Text and photos: Couple of Expats
Ask any expat, and we’re confident they will all come back with the same answer – moving abroad involves some culture shock. Sometimes the shock is more significant, and other times it’s less, but it is proof that we live in a beautifully diverse and versatile world.
So, what is culture shock?
A culture shock is something one experiences when introduced to a new culture. One usually does get accustomed to these with time, but individuals may face difficulties in the beginning of their expat journey, particularly in the first one to two years. With time, it’s possible to get accustomed to these differences, and hopefully, you will even admire various cultural attributes of your new country.
1. Personal space
The love of personal space is widespread among Finnish people, and it’s bound to catch your eye straightaway. With a population of five million, most of the country is sparsely populated, and even in cities, people like their personal space and respect that of others. If you’re not yet convinced, here are a couple of examples of why people in Finland love personal space. For a lot of people, their dream house is in the middle of a forest, where the closest neighbour is at least a few hundred meters away. At Finnish bus stops, you’ll notice 3-4 people standing approximately 5 meters away from each other, waiting for the same bus.
2. Social conduct
When a culture is different from the one you’re coming from, it’s easy to have misunderstandings and the key is to be patient and avoid judging quickly. Internationals often find Finnish behaviour to be rude or impolite because of differences in norms. For example, in many cultures, it’s perfectly normal to smile or nod at a stranger, while the same behaviour will likely draw some odd looks in Finland. You may also find yourself in a circumstance where an acquaintance does not acknowledge you if you don’t know each other very well. While over time, you may become accustomed to and even adapt to some of these practices, try to not take it personally as a newcomer.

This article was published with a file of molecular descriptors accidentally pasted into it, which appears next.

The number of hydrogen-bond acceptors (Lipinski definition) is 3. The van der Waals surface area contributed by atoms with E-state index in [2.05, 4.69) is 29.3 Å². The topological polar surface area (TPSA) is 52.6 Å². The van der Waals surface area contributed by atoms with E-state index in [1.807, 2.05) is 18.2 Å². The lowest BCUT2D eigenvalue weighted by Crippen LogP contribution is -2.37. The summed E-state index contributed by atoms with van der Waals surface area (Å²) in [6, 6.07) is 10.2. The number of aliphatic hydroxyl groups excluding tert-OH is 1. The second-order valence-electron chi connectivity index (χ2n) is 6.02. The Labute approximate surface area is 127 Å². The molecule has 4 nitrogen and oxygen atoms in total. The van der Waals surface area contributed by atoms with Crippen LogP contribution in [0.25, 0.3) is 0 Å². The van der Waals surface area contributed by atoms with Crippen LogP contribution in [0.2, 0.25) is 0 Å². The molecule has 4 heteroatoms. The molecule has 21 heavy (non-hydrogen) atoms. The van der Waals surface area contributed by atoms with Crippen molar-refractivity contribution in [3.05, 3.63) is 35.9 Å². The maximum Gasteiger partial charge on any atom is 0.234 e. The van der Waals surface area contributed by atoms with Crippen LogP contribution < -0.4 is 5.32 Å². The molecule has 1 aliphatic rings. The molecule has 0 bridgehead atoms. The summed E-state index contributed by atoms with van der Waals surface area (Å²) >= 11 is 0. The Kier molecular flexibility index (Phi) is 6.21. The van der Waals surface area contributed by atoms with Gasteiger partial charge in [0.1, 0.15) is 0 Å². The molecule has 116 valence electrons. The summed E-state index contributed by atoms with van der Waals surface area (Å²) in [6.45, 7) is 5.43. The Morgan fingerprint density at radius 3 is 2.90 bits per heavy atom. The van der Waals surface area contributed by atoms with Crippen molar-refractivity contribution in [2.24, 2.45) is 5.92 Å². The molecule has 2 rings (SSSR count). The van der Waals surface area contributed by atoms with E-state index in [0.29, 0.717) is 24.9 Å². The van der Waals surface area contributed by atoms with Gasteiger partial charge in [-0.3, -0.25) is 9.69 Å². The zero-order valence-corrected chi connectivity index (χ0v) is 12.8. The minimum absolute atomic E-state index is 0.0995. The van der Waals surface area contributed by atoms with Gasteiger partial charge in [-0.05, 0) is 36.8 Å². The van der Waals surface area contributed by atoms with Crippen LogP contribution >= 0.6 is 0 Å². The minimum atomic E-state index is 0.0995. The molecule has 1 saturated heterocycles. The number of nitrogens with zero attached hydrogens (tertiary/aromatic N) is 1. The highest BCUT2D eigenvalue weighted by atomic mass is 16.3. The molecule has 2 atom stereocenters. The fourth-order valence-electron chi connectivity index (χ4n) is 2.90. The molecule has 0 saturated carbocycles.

Finns have a reputation for being very comfortable in their birthday suit. While you may see a plethora of jokes about Finns being socially awkward, remember that these are the same people who have normalised socialising while being naked. This usually comes as a surprise to people from most cultures where socialising while being naked would be considered taboo. A lot of why nudity is normalised in Finland has to do with the country’s rich history of sauna. Did you know that the word “sauna” in the English dictionary is actually of Finnish origin? While Finns traditionally go to saunas nude, that’s not the case for public saunas, which require the use of a bathing suit. We’ve also found that Finns are very understanding of how internationals perceive public nudity and find a more acceptable solution, such as wearing bathing suits or wrapping a towel, so no one is uncomfortable.
4. The climate
Finland’s climate is one of a kind, with long summer days and extended periods of daylight, and very dark periods in the winter. The long days in the summer can last for 10-12 hours, and everything springs to life during this period after a long hibernating slumber. Summer in Finland is a wonderful time, but many are taken aback by seeing daylight at 10 or 11 PM and may experience sleeping trouble. On the other hand, the winters can be quite harsh, with the darkness being difficult for expats to adjust to 6 – 7 hours of daylight. The dark winter days can come as a surprise and can be difficult to adjust to, resulting in sleeping problems, lethargy, and a worsened mood.
Small talk is not very welcome in Finland, and it might not come as a complete surprise that those who prefer to ignore strangers and acquaintances also don’t like to spend time in casual chit chat. Which means that if you do ask a Finn a question as simple as “How are you?”, don’t expect a short, courteous answer and be prepared for a potentially lengthy conversation. While this may not come naturally for some expats, the key to successful communication in Finland is to be direct, honest, and concise. Another interesting aspect of communication in Finland is the use of silence. In Finland, silence is valued over saying something that’s irrelevant or talking simply for the sake of it. Additionally, because the Finnish language is so central to the country’s identity, Finns may be shy in communicating in English.
During the first six months of living in a new country, one can point out tens of things that feel different from “back home”. However, as the months turn into years and the definition of “home” starts to change, it becomes more difficult to pinpoint these differences. In conclusion, moving to a new country can be a thrilling adventure, but it can also come with its own set of challenges. By understanding and embracing the cultural differences you encounter, you’ll be able to adjust more easily to your new environment and make the most of your expat experience. So, pack your bags, be prepared for the unknown, and get ready for an exciting journey!
Want more tips on settling down in Southwest Finland?
Text and pictures: Couple of Expats